Judicial elections are kind of under the radar, but some 39 states hold elections to fill their courts—elections that are in no way exempt from the pay-to-play rules of the Citizens era. Judicial candidates spent a record $4.6 million on TV ads this election season, more than quadruple the spending two years ago.
But a new report from the Brennan Center for Justice and the Justice at Stake Campaign suggests that isn’t the whole story. Two states, Alabama and Ohio, have actually seen a big drop-off in spending. Why? Because Republicans in these big-spender states fundraised so well in recent years that they succeeded in dominating the state supreme courts. “Money and special interests continue to transform judicial elections around the country,” Alicia Bannon, counsel in the Brennan Center’s Democracy Program, said in a press release. “We are seeing uncontested races in traditionally high-spending states like Ohio and Alabama, where big money over the past decade delivered the high court to a single party.”
In Alabama, Republicans hold all nine of the state supreme court’s seats. Five of those are up for grabs this year, and a Democrat is in the running for just one of them. In Ohio, the only Democrat of the seven justices on the high court, Yvette McGee Brown, was appointed by the governor. This year, she’s facing a challenge from Republican Sharon Kennedy, but has been holding her own in fundraising so far—probably because she’s winning over the business interests that usually back Republicans. The other two open seats are held by Republicans whose Democratic challengers have reported virtually no contributions so far.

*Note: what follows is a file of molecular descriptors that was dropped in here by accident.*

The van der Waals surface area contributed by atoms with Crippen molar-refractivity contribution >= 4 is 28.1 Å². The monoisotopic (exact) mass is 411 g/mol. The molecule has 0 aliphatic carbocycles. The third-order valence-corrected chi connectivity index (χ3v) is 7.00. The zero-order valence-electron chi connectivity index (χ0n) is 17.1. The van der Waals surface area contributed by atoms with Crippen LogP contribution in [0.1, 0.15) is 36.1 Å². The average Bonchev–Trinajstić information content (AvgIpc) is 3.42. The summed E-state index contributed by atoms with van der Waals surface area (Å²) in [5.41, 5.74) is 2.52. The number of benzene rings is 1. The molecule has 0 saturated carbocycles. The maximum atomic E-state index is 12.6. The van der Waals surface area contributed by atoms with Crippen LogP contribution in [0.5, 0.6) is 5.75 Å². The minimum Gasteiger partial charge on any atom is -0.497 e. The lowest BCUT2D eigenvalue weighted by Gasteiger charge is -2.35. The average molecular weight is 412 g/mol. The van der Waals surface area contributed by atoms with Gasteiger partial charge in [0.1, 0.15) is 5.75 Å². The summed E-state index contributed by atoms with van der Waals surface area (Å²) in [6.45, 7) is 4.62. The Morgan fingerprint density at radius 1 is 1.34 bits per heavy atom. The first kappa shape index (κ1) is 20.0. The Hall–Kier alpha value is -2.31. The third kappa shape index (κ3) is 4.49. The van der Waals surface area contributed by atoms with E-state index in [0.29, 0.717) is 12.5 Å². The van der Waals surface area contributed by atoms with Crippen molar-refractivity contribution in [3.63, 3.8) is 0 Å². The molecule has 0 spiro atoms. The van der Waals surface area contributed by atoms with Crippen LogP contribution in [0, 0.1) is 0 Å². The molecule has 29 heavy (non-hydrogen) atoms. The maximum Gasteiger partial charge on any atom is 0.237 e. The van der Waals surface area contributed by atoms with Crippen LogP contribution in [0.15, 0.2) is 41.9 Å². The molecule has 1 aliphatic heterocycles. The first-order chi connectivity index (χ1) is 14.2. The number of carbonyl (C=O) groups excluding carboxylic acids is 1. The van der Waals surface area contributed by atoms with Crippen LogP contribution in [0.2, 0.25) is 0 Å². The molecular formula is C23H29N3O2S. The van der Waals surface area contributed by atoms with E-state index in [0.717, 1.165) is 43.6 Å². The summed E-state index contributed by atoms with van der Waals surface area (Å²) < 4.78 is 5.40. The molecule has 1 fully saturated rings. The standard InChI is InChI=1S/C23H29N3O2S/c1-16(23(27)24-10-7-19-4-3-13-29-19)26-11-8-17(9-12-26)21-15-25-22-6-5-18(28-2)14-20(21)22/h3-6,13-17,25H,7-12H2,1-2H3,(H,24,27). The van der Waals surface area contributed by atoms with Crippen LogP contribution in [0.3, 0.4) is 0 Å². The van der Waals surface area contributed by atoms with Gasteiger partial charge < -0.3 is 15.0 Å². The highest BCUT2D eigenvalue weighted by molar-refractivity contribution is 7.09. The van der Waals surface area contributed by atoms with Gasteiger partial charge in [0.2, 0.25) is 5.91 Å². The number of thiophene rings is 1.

With so little room for influence, it’s no wonder spending is falling drastically. Check out the drop over the past decade:
Total spending for this election cycle is expected to continue to fall in both states compared to previous years, the report says.
The big business money that delivered the courts to Republicans has notably affected rulings in both states. The Business Council of Alabama is one of the main backers of seven of that state court’s nine justices, and the Ohio Chamber of Commerce has spent heavily to elect five of the Ohio Supreme Court’s seven justices. According to a recent study by the Center for American Progress, in Alabama, Ohio, and other states that have seen recent deluges of largely pro-business campaign cash, rulings have clearly skewed toward business interests. The study looked at hundreds of cases over the past decade that involved an individual suing a corporation in six states that have seen a big influx of corporate election spending, and found that their courts ruled in favor of corporations 71 percent of the time. In the previous decade, when less money was in play, the decisions were evenly split between corporate and individual interests. In Ohio in particular, rulings swayed toward citizens 85 percent of the time.
Today, beyond the captured states where spending has dropped, expensive judicial races are still the norm.
“The new politics of judicial elections is playing out differently in different states, but the threat everywhere is the same,” Bert Brandenburg, executive director of Justice at Stake said in a statement on the report. “Special interests are spending millions to capture our courts, and they are succeeding.”
Correction: This article originally stated incorrectly that the two Republican incumbents in Ohio who are up for re-election faced no challengers. They both face poorly-funded Democratic opponents.